And this little creature… something felt terribly wrong about cutting open the tiny body.

He continued rubbing the baby, massaging its hide with loving fingers.

“You may be the only one of your kind right now, if your momma didn’t make it. And judging by the trail she left, I’m sorry to say that’s probably so. She wouldn’t have left you if she wasn’t very, very hurt though…” Which meant it was only a matter of time before she was torn apart by scavengers looking for the rare taste of dragon meat.

Another tear trailed down Jordan’s cheek and dripped into the stream, merging with the water that washed over the baby. It was embarrassing even with no one as a witness. Yes, he felt the loss of this creature, as he always did, but he’d never cried before. What had come over him?

“Don’t worry,” he continued as he blinked the moisture from his eyes, “I’m not going to let anyone get their scalpel into you.”

Jordan scrubbed more vigorously as he realized he’d soon be running late to teach his next class. His thumb slid across the baby’s neck, dislodging a clump of blood-encrusted dirt. A subtle movement grabbed his attention—a barely visible pulsing under the skin. Jordan rubbed the baby’s limbs and torso, willing the blood to flow. As its head lolled to the side, the pulsing became more distinct. Moments later, the baby’s head turned and its mouth opened.

Jordan yanked the baby dragon out of the water as its chest began to heave. Water spewed from the tiny mouth, followed by the same cry that had alerted Jordan of the creature’s presence in the underbrush.

It shouldn’t have been possible. The stream carried the same water it always had, with no known magical qualities. Jordan had done nothing but clean the dragon, yet it squirmed with renewed life in his hands, bright eyes blinking. Its cry ceased as it found purchase and clung to Jordan’s arm. Jordan stroked its tiny back, stopping with a gasp when he spied the red marking on the dragon’s side.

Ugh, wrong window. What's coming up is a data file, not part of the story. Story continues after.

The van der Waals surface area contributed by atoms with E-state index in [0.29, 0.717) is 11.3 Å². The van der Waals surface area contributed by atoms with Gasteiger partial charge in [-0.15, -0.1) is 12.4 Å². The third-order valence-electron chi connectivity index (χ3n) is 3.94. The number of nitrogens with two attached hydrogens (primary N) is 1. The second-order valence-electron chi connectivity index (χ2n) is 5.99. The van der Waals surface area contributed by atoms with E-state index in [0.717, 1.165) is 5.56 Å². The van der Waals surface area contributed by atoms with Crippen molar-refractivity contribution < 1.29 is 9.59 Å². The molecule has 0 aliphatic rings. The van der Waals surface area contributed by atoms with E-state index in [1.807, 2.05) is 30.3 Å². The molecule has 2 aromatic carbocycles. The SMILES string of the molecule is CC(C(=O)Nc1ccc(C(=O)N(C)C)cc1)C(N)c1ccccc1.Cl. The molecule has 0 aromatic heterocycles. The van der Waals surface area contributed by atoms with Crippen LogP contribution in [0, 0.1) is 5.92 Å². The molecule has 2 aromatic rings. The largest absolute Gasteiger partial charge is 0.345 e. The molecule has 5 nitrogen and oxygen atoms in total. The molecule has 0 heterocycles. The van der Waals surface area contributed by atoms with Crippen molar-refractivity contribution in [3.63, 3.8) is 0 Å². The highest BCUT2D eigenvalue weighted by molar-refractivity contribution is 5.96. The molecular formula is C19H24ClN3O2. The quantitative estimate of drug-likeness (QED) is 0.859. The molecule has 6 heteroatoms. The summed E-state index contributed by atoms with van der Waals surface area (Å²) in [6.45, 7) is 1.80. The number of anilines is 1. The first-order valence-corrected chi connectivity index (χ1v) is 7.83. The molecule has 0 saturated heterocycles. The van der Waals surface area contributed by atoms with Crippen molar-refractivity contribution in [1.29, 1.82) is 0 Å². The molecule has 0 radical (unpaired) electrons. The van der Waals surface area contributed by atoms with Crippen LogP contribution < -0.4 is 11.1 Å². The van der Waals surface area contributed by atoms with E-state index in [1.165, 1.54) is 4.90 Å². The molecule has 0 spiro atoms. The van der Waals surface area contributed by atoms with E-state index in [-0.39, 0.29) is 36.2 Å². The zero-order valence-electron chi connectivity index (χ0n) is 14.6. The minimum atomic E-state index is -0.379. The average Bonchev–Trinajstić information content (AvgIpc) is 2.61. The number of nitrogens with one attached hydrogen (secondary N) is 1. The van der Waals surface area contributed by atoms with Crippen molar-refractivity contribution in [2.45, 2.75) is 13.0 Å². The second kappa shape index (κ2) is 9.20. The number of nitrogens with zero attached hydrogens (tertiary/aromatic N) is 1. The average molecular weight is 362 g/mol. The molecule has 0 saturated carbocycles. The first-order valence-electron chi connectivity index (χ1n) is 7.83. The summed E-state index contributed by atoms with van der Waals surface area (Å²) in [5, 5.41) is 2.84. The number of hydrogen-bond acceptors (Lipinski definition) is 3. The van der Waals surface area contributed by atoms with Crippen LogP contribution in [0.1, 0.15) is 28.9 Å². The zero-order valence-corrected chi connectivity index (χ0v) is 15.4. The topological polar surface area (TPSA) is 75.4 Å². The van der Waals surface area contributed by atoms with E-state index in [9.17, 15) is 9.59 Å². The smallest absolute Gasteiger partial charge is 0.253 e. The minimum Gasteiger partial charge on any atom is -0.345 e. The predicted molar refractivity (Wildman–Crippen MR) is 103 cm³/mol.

Against tawny scales, just over the baby’s heart, a teardrop.

Jordan touched the mark, and warmth flared both in his fingertip and along the trail his tear had left on his cheek. The baby’s head turned and its gaze locked on his, and the warmth flared more intensely.

Sensation flowed through Jordan, of emotions not his own: fear dissipating into relief and gratitude. Another tear gathered in the corner of Jordan’s eye.

Jordan tucked the baby into his arms more securely, returned to his abandoned basket, and set off for the university.

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Kat Heckenbach graduated from the University of Tampa with a bachelor’s degree in biology, went on to teach math, and then homeschooled her son and daughter while writing and making sci-fi/fantasy art. She is the author of YA fantasy series Toch Island Chronicles and urban fantasy Relent, as well as dozens of fantasy, science fiction, and horror short stories in magazines and anthologies. Enter her world at her website.